By Rick Ruffin
If the Korean people can stop the construction of a $1-billion naval base on Jeju Island then they are better ― and stronger ― than I realize.
But the status quo has history on its side. All over the world, the people have rarely overturned a government policy that does not serve their immediate interest.
The Iraq War is a classic example. Whereas most Americans oppose the war and wish for nothing more than a quick withdrawal of all combatants, the war goes on, and on, and on. Why is this?
Another example is the current proposed spending cuts to the education, healthcare and welfare infrastructures in America. Most Americans oppose cuts to education. They want better access to health care.
But listening to the Republicans, headed by House Speaker John Boehner, one would think quite the opposite. The Tea Party, and the radicals on the right, do not represent the masses, but they do have unlimited access to unlimited corporate funds, and so they set the agenda.
I was recently in New York City, where I attended an exhibition by Korean artist Lee U-fan at the Guggenheim Museum. The exhibit was good, and I highly enjoyed this presentation. But there was something else, indirectly related to his work, that caught my eye.
Lee, who the Guggenheim introduces as a Japanese/Korean, spent many of his formative years living in Japan. And it was in Japan that hundreds of thousands of people ― Japanese, of course ― took to the streets and protested the U.S.-Japan Security Treaty, which allowed U.S. military bases on Japanese soil, making Japan part of the “Pacific Front” of the Cold War, as well as a hedge against the then expanding Vietnam Conflict.
The pictures were taken in or around 1960, and they show hundreds of thousands of people in the streets, protesting the then upcoming U.S.-Japan military alliance. I have never seen pictures of such crowds. In fact, I didn’t even know that many people could amass in one place, peacefully.
The rest, of course, is history. The plea of the people was ignored. Today, Japan is home to a startling number of U.S. military bases, and Okinawa ― according to the late Chalmers Johnson of the University of California at San Diego ― is home to the most.
Every day, or so it seems, the Japanese people come out of their homes to protest the noise and disturbances that the U.S. air force bases on Okinawa create, and every day they are ignored. It is similar to the fate of former “comfort women” here in Korea, who have assembled in front of the Japanese Embassy every Wednesday for several years, demanding an apology for the suffering they endured, only to be ignored.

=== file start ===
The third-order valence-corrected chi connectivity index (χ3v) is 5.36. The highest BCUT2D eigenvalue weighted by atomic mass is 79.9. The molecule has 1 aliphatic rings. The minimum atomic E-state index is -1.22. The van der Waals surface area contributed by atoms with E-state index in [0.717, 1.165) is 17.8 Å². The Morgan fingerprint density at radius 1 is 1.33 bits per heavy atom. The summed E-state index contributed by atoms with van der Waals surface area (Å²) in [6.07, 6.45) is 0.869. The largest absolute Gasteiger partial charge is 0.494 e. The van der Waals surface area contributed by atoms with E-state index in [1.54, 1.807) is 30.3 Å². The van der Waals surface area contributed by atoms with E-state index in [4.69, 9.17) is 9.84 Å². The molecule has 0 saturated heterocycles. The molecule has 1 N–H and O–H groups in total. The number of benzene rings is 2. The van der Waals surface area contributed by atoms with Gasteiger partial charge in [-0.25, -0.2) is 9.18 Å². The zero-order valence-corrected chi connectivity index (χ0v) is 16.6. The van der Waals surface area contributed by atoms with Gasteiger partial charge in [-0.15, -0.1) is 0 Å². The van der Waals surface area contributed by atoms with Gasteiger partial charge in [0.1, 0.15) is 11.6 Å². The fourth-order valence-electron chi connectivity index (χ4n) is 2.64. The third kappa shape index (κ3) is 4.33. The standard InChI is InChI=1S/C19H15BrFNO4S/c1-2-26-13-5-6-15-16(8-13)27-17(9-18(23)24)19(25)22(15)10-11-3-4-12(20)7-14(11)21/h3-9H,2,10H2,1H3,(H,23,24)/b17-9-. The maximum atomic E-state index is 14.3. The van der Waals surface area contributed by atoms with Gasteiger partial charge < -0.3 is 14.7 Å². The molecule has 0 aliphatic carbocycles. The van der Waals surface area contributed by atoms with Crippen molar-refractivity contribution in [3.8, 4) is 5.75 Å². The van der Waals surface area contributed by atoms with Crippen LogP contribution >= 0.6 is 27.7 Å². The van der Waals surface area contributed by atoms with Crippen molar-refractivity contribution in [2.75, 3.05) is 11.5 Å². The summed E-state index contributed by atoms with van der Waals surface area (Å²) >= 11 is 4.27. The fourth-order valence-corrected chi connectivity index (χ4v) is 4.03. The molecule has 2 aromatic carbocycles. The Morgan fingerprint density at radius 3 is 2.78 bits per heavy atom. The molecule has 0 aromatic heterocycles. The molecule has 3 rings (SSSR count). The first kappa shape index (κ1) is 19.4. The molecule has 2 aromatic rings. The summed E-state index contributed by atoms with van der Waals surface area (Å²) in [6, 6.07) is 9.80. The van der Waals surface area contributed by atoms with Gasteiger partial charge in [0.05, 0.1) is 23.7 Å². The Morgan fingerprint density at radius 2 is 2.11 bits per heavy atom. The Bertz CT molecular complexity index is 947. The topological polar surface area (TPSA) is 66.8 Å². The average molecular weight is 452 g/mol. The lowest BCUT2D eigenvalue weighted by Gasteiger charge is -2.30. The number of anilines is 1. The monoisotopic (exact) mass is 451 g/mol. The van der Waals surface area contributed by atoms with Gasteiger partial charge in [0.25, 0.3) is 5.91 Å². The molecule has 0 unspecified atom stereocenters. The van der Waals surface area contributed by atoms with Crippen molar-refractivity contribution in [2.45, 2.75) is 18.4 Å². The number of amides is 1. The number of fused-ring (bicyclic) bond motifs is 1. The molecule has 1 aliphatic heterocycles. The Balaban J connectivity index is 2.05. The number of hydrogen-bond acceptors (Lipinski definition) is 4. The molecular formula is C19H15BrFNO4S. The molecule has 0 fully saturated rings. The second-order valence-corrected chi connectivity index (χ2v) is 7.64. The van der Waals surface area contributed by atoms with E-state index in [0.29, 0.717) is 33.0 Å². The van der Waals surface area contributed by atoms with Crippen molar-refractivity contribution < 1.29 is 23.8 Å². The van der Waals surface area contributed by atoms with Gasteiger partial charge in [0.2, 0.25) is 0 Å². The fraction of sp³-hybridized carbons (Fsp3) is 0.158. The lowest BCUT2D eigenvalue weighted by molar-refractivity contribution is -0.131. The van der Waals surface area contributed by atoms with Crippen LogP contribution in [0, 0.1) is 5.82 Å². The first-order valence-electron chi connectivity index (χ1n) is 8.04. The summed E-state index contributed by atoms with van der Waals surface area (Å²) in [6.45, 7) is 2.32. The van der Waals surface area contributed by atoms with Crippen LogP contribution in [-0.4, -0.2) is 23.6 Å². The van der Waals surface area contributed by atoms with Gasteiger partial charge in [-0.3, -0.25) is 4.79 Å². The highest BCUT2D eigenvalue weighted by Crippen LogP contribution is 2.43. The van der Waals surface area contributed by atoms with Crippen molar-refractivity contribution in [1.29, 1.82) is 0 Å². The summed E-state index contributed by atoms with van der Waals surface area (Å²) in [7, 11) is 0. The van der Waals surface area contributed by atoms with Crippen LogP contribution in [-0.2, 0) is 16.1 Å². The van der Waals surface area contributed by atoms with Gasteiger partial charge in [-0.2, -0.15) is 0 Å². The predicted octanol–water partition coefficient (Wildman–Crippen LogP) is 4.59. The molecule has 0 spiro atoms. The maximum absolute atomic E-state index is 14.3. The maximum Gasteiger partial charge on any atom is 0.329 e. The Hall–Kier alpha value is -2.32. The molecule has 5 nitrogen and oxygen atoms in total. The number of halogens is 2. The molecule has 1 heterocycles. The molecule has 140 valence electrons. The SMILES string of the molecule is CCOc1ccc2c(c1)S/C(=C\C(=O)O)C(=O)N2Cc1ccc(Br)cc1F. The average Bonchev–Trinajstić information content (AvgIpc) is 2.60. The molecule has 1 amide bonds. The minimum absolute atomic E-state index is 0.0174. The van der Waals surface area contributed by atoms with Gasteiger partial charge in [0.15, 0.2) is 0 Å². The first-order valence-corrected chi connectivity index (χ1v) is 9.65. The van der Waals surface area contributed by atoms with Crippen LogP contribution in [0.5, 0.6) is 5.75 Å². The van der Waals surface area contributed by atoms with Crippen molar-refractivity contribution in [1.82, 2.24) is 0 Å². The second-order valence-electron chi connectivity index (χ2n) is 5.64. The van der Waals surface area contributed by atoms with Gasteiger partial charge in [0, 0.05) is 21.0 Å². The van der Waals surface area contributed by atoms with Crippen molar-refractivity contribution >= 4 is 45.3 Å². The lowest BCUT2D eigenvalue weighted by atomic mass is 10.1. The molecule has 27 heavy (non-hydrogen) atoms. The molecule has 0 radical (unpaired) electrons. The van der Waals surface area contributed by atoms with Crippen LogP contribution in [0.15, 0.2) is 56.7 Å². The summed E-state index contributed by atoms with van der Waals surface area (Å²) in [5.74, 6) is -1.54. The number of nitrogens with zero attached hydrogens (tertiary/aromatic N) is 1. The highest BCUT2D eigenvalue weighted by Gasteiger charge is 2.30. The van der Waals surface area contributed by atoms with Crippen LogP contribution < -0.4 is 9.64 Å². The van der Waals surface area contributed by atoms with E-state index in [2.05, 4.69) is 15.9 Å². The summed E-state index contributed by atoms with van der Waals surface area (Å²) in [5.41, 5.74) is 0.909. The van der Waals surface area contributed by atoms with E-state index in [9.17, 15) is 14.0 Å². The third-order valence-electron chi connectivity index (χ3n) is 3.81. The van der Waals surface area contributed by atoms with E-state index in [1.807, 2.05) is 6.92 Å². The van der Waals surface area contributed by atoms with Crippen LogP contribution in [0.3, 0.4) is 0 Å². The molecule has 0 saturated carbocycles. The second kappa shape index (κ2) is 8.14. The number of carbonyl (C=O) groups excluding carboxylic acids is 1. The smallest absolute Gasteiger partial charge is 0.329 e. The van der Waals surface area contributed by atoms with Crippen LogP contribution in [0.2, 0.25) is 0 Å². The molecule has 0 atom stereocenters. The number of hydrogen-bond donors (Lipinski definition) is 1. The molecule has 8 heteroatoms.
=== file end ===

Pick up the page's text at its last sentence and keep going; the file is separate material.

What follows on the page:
In some countries such as Egypt, popular uprisings do create change. But the recent Tahrir Square uprising in Cairo begs the question: How deep, and long-lasting, will the change truly be? Will Mubarak go to jail? Will they then throw away the key?
When I first came to South Korea, Chun Doo-hwan and Roh Tae-woo ― both former presidents of this republic ― were in jail for crimes they committed against the Korean people. But then their sentences were reduced, and in no time, it seemed, they were set free.
In heavily saturated consumer societies such as South Korea, however, grassroots-induced change is merely a concept, and not a reality. That is because most people are too busy keeping up with the Joneses to worry about such peripheral issues as a naval base with berths for 20 warships.
All over the world governments ― infiltrated by corporations with deep pockets ― ignore the plea of the people. Drilling for gas and oil will happen in the Arctic Ocean, and there will be a catastrophic oil spill and massive loss of marine life.
The people of Nigeria will continue to live in filth and squalor at the feet of Shell Oil. America will continue to wage wars of aggression, until she runs out of money. And the Korean construction cartel, boosted with armfuls of cash, will continue to pour concrete at the behest of the highest bidder, the public be damned.
Isn’t democracy wonderful?
The writer sells fresh-squeezed juice at the Bukpyeong Five Day Folk Market in Donghae, Gangwon Province. He can be reached at email@example.com. The views expressed in the above article are the author’s own and do not necessarily reflect the editorial policy of The Korea Times.